More than 80% of children globally aren’t getting enough exercise. The World Health Organization recommends adolescents are physically active for at least one hour each day but, in most countries around the world, children are falling far short of that goal (with girls, on average, being even less active than boys). As a result of inactivity early in life, the risk of developing cardiovascular disease, diabetes, dementia, and certain cancers are all increased.

How can we get kids back into sports? Should there be more public sport facilities and opportunities for young people? Are we too dependent on cars to shuttle us around our cities (and are our cities and towns too crowded with traffic to play outside)? Are video games and other electronic devices competing more and more for attention?

Many of us have sedentary lifestyles ourselves. We sit working at our desks all day and drive home to watch TV on the couch. Smartphones and computers aren’t just a distraction for children. Gyms may be trendy, but they’re not affordable for many people. We don’t always set the best example for younger generations.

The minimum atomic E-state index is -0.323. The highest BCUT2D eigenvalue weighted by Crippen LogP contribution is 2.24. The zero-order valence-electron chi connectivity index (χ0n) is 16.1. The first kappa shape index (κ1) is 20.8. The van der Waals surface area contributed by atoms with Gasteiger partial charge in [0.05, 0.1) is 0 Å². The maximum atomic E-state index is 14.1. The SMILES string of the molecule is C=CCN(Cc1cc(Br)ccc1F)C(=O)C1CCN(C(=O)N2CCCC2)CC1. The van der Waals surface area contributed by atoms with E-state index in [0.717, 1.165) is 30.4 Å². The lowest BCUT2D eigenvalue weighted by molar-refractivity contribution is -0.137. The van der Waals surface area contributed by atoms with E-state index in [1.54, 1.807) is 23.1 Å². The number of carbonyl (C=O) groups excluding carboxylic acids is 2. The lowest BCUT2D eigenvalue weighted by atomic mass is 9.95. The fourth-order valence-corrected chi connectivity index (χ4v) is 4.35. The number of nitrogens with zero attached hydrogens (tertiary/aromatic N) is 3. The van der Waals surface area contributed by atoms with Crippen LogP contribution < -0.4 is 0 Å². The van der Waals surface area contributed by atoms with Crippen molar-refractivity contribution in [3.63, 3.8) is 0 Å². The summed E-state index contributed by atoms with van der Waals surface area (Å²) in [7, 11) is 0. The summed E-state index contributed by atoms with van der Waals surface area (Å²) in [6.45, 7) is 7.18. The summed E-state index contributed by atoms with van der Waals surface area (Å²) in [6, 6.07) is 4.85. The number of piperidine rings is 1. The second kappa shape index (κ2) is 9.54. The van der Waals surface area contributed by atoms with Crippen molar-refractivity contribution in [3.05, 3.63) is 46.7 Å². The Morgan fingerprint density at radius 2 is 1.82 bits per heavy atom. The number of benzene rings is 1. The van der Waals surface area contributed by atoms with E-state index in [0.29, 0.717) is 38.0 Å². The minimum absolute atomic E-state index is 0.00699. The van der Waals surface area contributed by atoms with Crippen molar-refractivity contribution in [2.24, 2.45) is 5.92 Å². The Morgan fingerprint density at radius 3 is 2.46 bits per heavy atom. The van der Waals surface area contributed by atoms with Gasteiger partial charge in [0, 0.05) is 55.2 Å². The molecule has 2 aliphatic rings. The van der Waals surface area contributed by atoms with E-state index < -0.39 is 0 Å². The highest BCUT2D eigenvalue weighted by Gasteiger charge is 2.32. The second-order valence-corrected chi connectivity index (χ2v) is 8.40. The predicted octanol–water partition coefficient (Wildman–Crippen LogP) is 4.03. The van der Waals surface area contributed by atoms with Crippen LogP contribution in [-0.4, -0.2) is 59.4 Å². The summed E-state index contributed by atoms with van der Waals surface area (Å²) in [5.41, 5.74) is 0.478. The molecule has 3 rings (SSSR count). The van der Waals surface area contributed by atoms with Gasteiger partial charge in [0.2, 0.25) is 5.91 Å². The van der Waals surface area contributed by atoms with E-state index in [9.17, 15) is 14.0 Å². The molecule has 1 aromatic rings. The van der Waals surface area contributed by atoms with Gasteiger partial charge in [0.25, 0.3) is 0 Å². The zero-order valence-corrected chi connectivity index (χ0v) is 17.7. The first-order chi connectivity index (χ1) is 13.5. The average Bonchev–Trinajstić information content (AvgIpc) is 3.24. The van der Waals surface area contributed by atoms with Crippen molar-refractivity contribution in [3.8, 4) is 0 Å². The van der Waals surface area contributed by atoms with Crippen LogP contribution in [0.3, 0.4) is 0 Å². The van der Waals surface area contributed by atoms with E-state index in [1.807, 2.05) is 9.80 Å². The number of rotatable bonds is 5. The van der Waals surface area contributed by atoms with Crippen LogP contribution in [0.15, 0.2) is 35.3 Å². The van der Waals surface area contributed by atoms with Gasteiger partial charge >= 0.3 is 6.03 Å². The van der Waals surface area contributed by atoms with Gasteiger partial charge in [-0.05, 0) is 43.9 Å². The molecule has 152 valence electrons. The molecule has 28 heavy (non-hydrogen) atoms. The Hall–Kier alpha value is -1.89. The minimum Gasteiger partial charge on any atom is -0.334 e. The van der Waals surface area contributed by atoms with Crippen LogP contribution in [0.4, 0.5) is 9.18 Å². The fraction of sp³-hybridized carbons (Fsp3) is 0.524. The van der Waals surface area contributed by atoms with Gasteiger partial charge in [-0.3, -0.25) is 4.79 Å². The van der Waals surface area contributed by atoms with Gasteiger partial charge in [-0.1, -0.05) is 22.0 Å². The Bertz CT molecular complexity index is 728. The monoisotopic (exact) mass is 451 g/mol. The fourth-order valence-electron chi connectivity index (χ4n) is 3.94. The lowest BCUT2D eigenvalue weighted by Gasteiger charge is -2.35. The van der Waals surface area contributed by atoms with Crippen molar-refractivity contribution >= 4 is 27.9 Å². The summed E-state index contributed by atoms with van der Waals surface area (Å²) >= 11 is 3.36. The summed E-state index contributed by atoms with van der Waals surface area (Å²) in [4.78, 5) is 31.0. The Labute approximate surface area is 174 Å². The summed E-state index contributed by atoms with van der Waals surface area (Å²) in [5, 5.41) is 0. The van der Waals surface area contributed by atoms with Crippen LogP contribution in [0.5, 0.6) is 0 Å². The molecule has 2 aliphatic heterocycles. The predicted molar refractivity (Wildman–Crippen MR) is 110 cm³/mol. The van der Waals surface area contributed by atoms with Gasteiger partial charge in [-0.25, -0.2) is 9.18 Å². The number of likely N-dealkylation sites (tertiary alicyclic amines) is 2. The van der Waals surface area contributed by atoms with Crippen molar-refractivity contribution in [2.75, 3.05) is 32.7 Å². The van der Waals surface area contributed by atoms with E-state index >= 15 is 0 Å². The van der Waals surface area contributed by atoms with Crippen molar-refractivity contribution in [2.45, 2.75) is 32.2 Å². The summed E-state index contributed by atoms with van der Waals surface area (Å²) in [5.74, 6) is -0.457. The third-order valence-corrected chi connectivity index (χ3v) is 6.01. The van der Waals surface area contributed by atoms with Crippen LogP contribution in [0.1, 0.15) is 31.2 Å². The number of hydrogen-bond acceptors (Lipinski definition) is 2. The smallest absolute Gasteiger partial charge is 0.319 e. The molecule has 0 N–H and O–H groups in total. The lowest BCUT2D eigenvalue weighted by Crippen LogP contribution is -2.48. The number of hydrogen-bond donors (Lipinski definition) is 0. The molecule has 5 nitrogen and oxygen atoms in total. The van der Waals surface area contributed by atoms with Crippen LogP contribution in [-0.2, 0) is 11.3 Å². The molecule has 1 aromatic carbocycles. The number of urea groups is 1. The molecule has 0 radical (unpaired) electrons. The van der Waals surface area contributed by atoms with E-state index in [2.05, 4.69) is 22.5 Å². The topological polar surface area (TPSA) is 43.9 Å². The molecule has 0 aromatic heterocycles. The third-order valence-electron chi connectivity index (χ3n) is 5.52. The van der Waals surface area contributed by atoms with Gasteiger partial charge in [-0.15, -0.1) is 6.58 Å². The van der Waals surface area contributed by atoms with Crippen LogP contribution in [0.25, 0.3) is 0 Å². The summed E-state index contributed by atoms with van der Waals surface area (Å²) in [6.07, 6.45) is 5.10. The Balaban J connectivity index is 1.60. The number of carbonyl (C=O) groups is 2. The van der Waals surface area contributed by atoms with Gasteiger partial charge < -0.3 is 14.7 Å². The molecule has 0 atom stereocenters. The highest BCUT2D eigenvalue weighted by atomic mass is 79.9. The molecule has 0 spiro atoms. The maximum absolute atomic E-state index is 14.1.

This is also an issue of inequality. Lower levels of physical activity are more likely to affect children in financially less well-off households. Local authorities in poorer areas may have less money to spend on sports and recreation facilities, and higher crime rates can discourage outdoor activity. So, is tackling social inequality more broadly part of the solution?

Why are children doing less sport? How can we encourage kids to be more physically active? Let us know your thoughts and comments in the form below and we’ll take them to policymakers and experts for their reactions!

Image Credits: Bigstock (c) Lungmai


One comment Post a commentcomment

What do YOU think?

  1. avatar
    Jan

    Often it is because of uninvolved or poor parenting. Governments are not the ‘Saviors’ of our woes, be it ‘lifelong learning’, diet control, social status… or children not getting enough exercise. We need to stop trying to find outside blames and fixes- we shout social inequality and protest until we are blue but the onus on much of our ills boils down to human responsibility- owning it, teaching it and living it- It means work and sacrifice which many are not willing to do- it’s easier to cast blame, meanwhile, children suffer because of it and these are the results not the root.

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